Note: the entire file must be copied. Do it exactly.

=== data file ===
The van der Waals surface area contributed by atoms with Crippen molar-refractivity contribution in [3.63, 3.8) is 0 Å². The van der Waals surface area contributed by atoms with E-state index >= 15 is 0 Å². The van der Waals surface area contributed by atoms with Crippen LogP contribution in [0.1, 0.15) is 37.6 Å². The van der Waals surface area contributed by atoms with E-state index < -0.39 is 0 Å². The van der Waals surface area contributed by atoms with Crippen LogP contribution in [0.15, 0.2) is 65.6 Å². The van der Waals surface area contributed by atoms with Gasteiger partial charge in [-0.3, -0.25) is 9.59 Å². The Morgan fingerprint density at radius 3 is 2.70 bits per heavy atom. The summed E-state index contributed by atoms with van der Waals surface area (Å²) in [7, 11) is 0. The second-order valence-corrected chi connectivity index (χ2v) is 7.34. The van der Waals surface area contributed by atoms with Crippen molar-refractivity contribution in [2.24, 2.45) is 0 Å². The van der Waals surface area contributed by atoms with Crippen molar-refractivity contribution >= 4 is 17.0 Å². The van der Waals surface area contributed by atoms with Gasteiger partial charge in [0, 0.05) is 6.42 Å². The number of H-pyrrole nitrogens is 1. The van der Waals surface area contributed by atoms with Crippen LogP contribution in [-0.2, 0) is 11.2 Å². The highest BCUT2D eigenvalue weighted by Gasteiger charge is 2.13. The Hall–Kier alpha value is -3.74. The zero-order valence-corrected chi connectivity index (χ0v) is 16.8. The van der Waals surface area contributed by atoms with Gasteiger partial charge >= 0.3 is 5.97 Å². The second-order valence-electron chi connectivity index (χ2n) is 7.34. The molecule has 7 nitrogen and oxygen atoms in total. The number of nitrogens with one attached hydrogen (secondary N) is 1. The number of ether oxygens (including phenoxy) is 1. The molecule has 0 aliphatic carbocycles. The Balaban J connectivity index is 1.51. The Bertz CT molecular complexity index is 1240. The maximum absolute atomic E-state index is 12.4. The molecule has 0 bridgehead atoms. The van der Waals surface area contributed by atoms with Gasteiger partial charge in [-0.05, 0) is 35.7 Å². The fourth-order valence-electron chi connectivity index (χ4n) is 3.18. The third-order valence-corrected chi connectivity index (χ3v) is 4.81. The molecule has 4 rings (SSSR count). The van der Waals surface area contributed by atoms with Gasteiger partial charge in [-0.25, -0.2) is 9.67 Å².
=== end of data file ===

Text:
The van der Waals surface area contributed by atoms with Crippen molar-refractivity contribution in [3.63, 3.8) is 0 Å². The van der Waals surface area contributed by atoms with E-state index >= 15 is 0 Å². The van der Waals surface area contributed by atoms with Crippen LogP contribution in [0.1, 0.15) is 37.6 Å². The van der Waals surface area contributed by atoms with E-state index < -0.39 is 0 Å². The van der Waals surface area contributed by atoms with Crippen LogP contribution in [0.15, 0.2) is 65.6 Å². The van der Waals surface area contributed by atoms with Gasteiger partial charge in [-0.3, -0.25) is 9.59 Å². The Morgan fingerprint density at radius 3 is 2.70 bits per heavy atom. The summed E-state index contributed by atoms with van der Waals surface area (Å²) in [7, 11) is 0. The second-order valence-corrected chi connectivity index (χ2v) is 7.34. The van der Waals surface area contributed by atoms with Crippen molar-refractivity contribution in [2.24, 2.45) is 0 Å². The van der Waals surface area contributed by atoms with Crippen molar-refractivity contribution >= 4 is 17.0 Å². The van der Waals surface area contributed by atoms with Gasteiger partial charge in [0, 0.05) is 6.42 Å². The number of H-pyrrole nitrogens is 1. The van der Waals surface area contributed by atoms with Crippen LogP contribution in [-0.2, 0) is 11.2 Å². The highest BCUT2D eigenvalue weighted by Gasteiger charge is 2.13. The Hall–Kier alpha value is -3.74. The zero-order valence-corrected chi connectivity index (χ0v) is 16.8. The van der Waals surface area contributed by atoms with Gasteiger partial charge >= 0.3 is 5.97 Å². The second-order valence-electron chi connectivity index (χ2n) is 7.34. The molecule has 7 nitrogen and oxygen atoms in total. The number of nitrogens with one attached hydrogen (secondary N) is 1. The number of ether oxygens (including phenoxy) is 1. The molecule has 0 aliphatic carbocycles. The Balaban J connectivity index is 1.51. The Bertz CT molecular complexity index is 1240. The maximum absolute atomic E-state index is 12.4. The molecule has 0 bridgehead atoms. The van der Waals surface area contributed by atoms with Gasteiger partial charge in [-0.05, 0) is 35.7 Å². The fourth-order valence-electron chi connectivity index (χ4n) is 3.18. The third-order valence-corrected chi connectivity index (χ3v) is 4.81. The molecule has 4 rings (SSSR count). The van der Waals surface area contributed by atoms with Gasteiger partial charge in [-0.25, -0.2) is 9.67 Å².